cddstamps on stamps

my thoughts on stamps, stamp collecting, philately in general and maybe a few other topics !

Tuesday, December 15, 2020

 First let me say I really do not want to come across as being unnecessarily unkind to sellers who appear to know little about philately and, from the way they list stamps for sales show they really do not care about listing their stamps in a very professional manner. Everyone has to start somewhere I agree and perhaps  if people are prepared to learn that will be good.   Also, I really want to help collectors understand what it is they  face when looking to buy stamps on the internet.  

Some years ago, I was in a stamp chat room. I had been there for a while having a pleasant chat when someone asked me If I was seller. I said yes and he was very rude to me, calling me all sorts of names and saying how we internet sellers were crooks.  His exact word.  He said we sold stamps way overpriced and we took advantage of collectors.   I will never forget it. Of course even now there are some sellers who fall into that group and I think they basically stand out like a sore thumb, so to speak,  but many and I hope most sellers are not like that.  His words were, and still are, one driving force behind me believing passionately that where we can, we should he helping collectors to understand the many aspects of buying stamps on the internet. Yes, and helping sellers as well.

With that as a long opening comment let me say a recent experience has reinforced something I wrote in my recently published book.   It got me to think I should reinforce one of the chapters from the book, “Caveat emptor and other advice for collectors”.

The more I read and study what is for sale on the internet the more I realise there is a need for greater awareness about what is being sold and how it is being presented especially if the potential buyer is not a very experienced collector or internet buyer.

The chapter I am referring to is Chapter 6 -  “Imagers and all of them”

In the chapter I wrote about sellers who advertise a stamp with a quantity number added to the listing. In other words, they have let’s say 2 copies or 5 copies of the stamp for sale.  I am not going to repeat what was in the book but add this real-life example that was sent to me today.

Rather than buy one copy the buyer bought both copies when the listing said Qty 2. The image shown in the listing was of a reasonably well centered stamp.  It is the left-hand stamp in the image below which shows both stamps received.

Yes, the right-hand stamp was the other stamp purchased and yes, it is very obvious it is nowhere near as well centered.  Had the buyer bought 1 copy, which one would they have got?  We will never know but we can be sure, either the first buyer or a second buyer would have received the copy that was not very well centered.  A stamp which could not in all good faith be said to be priced the same as the one listed in the for-sale listing.   Yes, buyer beware.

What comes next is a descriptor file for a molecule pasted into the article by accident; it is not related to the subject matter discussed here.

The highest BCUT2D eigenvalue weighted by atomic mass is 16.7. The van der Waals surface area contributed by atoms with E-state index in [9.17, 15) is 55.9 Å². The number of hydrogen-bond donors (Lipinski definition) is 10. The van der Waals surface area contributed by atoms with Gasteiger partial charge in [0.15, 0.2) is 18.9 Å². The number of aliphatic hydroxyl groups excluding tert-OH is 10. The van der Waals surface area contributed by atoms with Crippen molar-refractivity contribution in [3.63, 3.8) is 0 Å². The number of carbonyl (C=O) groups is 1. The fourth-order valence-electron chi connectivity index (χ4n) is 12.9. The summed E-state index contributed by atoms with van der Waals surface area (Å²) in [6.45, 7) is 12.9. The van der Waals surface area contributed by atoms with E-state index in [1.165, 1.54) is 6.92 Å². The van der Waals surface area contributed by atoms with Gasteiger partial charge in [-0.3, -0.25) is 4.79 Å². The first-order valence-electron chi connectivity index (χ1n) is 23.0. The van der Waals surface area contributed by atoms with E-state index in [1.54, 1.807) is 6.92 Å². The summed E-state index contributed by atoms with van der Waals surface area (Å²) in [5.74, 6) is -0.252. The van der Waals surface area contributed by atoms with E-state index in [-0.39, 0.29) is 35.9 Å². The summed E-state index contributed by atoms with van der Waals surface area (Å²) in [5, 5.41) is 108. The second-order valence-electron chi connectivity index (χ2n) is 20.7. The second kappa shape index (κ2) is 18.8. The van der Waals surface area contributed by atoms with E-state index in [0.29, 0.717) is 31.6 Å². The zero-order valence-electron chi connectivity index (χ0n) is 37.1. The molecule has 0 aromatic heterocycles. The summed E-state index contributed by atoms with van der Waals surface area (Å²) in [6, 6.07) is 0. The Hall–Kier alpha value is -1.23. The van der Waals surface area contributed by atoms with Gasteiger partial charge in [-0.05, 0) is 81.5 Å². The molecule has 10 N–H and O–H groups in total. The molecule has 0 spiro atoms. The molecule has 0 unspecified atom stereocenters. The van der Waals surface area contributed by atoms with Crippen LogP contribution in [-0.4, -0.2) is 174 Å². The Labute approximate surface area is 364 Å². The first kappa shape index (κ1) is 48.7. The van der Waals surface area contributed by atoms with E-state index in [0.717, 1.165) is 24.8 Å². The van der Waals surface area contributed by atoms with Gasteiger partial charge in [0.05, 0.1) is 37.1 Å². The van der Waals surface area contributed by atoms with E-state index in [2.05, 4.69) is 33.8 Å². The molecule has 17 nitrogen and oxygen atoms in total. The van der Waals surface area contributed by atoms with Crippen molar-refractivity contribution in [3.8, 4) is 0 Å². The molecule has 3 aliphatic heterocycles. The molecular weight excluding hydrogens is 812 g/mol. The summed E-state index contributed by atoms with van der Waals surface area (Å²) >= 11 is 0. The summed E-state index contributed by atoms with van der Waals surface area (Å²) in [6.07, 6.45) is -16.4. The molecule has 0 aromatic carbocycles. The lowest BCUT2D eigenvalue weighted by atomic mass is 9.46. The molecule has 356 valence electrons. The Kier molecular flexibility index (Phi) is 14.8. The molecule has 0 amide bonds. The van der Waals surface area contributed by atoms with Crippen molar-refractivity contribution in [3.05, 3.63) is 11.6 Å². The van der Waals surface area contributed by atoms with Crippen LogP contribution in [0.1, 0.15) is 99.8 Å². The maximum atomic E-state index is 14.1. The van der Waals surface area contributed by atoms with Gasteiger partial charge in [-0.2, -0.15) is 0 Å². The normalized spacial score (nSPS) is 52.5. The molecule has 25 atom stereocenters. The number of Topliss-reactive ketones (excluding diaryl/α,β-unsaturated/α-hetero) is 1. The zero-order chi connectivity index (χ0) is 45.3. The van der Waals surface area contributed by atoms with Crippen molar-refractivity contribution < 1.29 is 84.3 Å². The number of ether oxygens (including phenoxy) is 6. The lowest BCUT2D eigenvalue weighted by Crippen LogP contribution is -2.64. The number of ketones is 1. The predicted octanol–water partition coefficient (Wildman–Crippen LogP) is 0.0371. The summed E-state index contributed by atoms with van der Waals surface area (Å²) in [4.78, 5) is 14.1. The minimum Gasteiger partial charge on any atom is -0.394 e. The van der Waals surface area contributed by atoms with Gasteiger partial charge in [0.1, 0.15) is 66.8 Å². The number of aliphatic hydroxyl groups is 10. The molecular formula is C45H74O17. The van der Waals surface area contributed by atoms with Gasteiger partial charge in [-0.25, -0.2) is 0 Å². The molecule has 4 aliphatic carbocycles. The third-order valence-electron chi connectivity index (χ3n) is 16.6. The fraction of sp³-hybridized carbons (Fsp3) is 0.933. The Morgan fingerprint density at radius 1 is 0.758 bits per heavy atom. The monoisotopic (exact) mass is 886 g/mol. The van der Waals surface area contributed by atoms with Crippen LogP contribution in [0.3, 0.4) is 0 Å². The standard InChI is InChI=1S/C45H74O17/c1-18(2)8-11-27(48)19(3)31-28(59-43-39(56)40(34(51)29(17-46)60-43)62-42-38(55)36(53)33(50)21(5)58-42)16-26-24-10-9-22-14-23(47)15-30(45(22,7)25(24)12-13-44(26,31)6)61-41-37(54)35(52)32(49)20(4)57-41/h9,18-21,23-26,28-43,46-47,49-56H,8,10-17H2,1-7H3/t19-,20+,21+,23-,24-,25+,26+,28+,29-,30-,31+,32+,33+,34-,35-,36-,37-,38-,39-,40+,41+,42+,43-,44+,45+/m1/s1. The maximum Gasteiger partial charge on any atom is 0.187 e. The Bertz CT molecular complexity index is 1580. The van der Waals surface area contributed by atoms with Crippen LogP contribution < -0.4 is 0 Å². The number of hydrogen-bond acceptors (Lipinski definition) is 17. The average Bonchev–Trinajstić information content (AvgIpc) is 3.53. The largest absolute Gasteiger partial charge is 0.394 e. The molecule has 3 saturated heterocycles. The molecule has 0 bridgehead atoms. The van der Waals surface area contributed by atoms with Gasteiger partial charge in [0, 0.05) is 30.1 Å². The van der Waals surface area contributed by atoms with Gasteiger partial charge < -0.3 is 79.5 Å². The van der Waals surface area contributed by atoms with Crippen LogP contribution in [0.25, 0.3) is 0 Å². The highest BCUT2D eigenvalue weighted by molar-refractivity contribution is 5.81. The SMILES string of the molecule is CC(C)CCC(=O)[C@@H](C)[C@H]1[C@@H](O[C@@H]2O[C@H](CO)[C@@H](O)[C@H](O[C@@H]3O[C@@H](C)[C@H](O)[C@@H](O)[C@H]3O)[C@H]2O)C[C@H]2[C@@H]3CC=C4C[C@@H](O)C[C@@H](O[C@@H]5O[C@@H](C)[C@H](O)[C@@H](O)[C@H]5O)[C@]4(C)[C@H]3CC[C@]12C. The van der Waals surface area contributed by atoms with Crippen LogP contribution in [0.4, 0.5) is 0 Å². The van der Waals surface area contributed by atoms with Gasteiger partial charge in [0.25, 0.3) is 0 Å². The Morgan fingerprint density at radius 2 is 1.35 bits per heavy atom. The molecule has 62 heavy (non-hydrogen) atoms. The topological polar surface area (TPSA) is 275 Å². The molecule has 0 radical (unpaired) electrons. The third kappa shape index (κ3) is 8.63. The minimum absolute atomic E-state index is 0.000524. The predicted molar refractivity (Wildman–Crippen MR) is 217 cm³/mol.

I should add here the seller is not a well-established seller or a known dealer but clearly someone selling some stamps, maybe from a collection or from some they picked up somewhere along  lifes path.   You think I am being too harsh and unkind. maybe. but I did my due diligence when I was sent these two stamps as examples of my book chapter.

Also good for me – there was one other thing I learned, or should I write learnt for my UK readers, from this experience -  something unexpected and something  I have not seen before.  This concerned the packing. Both stamps came in black mounts.    Very nice you might say and again, as I write in the book, this one way how Mint stamps should be packed in my view.  What was not expected was the fact that both black mounts were dirty and creased.  Mounts that immediately went into the garbage.  It is hard to scan to show was these but the below is the front (lighting slightly adjusted to show the state of the mount) and the reverse of that same mount.  


This mount was most likely torn from the page of a stamp collection and sent as shown. Not the sign of a reputable philatelic dealer in my view and not the sign of someone who was trying to impress the buyer.  Just someone selling a few stamps because they can in today’s internet age.

Fortunately for the buyer the stamps were sound except for the centering on one of them.

So, there we have a real life example. I am grateful someone shared this with me, especially as I have another learning to share with you if you are a seller -  use clean mounts.

The  book can be found as an eBook  or in a rather nice soft copy version here

Treat yourself for Christmas, or a friend who collects and buys stamps on the internet

Or, if you are starting to sell on the internet I think this will help you be successful and very quickly establish credibility with your buyers.  I am confident you will both learn and maybe smile at much that you read.

Stay safe.     Michael  cddstamps 



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